On 26 February 2020 a unanimous decision of the eight judges of the second senate of the Federal Constitutional Court overturned Section 217 of the German Criminal Code which had been in effect since 10 December 2015.
Section 217 read:
Facilitating suicide as recurring pursuit
(1) Whoever, with the intention of assisting another person to commit suicide, provides, procures or arranges the opportunity for that person to do so and whose actions are intended as a recurring pursuit incurs a penalty of imprisonment for a term not exceeding three years or a fine.
(2) A participant whose actions are not intended as a recurring pursuit and who is either a relative of or is close to the person referred to in subsection (1) is exempt from punishment.
It had been introduced to stop the increasing practice of groups involved in the facilitation of suicide and to prevent the normalisation of suicide.
The complainants in the case included two organisations based in Germany and one based in Switzerland.
The Swiss organisation Dignitas, is reported in the judgement as claiming that from May 1998 to 2017 the organisation had assisted, in Switzerland, the suicide of 1,150 Germans. Of these 724 suicides had been facilitated between 2005 and 2016 by Dignitas-Deutschland, an organisation based in Hanover, Germany. It had ceased this active facilitation after Section 217 came into effect.
Another German based group is reported to have facilitated 254 suicides of Germans in Switzerland between 2009 and 2015.
A fundamental human right to be helped to commit suicide
Essentially, the eight judges decided that Article 2 (1) of the Basic Law for the Federal Republic of Germany necessarily includes not just a right to commit suicide but also a right to obtain direct aid in doing so, including by persons or organisations who offer such aid on a commercial basis.
Article 2 (1) reads:
Article 2 [Personal freedoms]
(1) Every person shall have the right to free development of his personality insofar as he does not violate the rights of others or offend against the constitutional order or the moral law.
The judgement is very thin on how the free development of one’s personality includes extinguishing one’s life. Rather it simply asserts:
The decision of the individual to end his life in accordance with his understanding of the quality of life and the meaningfulness of his own existence must be respected as an act of autonomous self-determination by the state and society.
The freedom to commit suicide also includes the freedom to seek help from third parties and to seek help where it is offered.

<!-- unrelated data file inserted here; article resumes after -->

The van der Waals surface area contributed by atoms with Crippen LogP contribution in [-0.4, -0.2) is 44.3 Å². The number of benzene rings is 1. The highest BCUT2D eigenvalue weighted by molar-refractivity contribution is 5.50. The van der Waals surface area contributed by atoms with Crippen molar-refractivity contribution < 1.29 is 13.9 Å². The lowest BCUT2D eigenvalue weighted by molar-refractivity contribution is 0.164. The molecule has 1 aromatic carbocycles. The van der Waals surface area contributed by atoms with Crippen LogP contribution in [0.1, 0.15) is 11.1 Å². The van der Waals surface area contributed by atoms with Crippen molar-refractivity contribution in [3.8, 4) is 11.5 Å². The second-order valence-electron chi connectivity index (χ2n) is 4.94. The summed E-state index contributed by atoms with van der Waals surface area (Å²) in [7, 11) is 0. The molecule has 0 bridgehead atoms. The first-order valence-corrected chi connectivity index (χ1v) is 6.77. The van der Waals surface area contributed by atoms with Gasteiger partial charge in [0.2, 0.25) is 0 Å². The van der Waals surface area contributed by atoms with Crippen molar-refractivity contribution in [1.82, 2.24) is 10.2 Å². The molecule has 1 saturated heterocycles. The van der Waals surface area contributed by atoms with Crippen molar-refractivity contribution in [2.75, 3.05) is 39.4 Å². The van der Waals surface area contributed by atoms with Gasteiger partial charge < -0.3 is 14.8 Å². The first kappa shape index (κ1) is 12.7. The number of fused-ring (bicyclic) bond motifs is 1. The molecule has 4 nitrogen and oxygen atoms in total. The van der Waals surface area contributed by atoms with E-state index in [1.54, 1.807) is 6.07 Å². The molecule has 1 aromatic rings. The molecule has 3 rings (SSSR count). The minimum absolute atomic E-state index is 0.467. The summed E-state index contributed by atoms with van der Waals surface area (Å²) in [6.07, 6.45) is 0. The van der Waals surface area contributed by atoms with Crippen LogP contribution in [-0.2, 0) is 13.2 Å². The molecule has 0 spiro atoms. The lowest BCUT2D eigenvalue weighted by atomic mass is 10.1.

The judgement did acknowledge the weightiness of the argument for laws protecting people from being coerced or enticed into committing suicide but absolutely ruled out any such law (such as Section 217) that prohibited all organised, third party assistance and even specifically declared that:
due to the constitutional recognition of the right to suicide, which includes the motives underlying an individual's decision to commit suicide and thus detract from an assessment based on objective reasonableness (see margin no.210), it is forbidden to subject the admissibility of help for suicide to material criteria to make them dependent on the existence of an incurable or fatal illness.
This judgement of Germany’s highest court goes beyond both the Canadian and Colombian court decisions by rejecting any nexus whatsoever between a right to assistance is suicide and a medical condition involving suffering.
Indeed. it effectively gives legal effect to Phillip Nitchke’s notorious declaration:
people have a right to dispose of [their] life whenever they want … all people qualify … and someone needs to provide this knowledge, training, or recourse necessary to anyone who wants it, including the depressed, the elderly bereaved, [and] the troubled teen. If we are to remain consistent and we believe that the individual has the right to dispose of their life, we should not erect artificial barriers in the way of sub-groups who don’t meet our criteria.
The judgement specifically provided that no one – including a doctor – can be “obliged to provide suicide assistance”.
It also left untouched Section 216 of the German Criminal Code that provides that:
Killing upon request
(1) Whoever is induced to kill at the express and earnest request of the person killed incurs a penalty of imprisonment for a term of between six months and five years.
So euthanasia remains unlawful.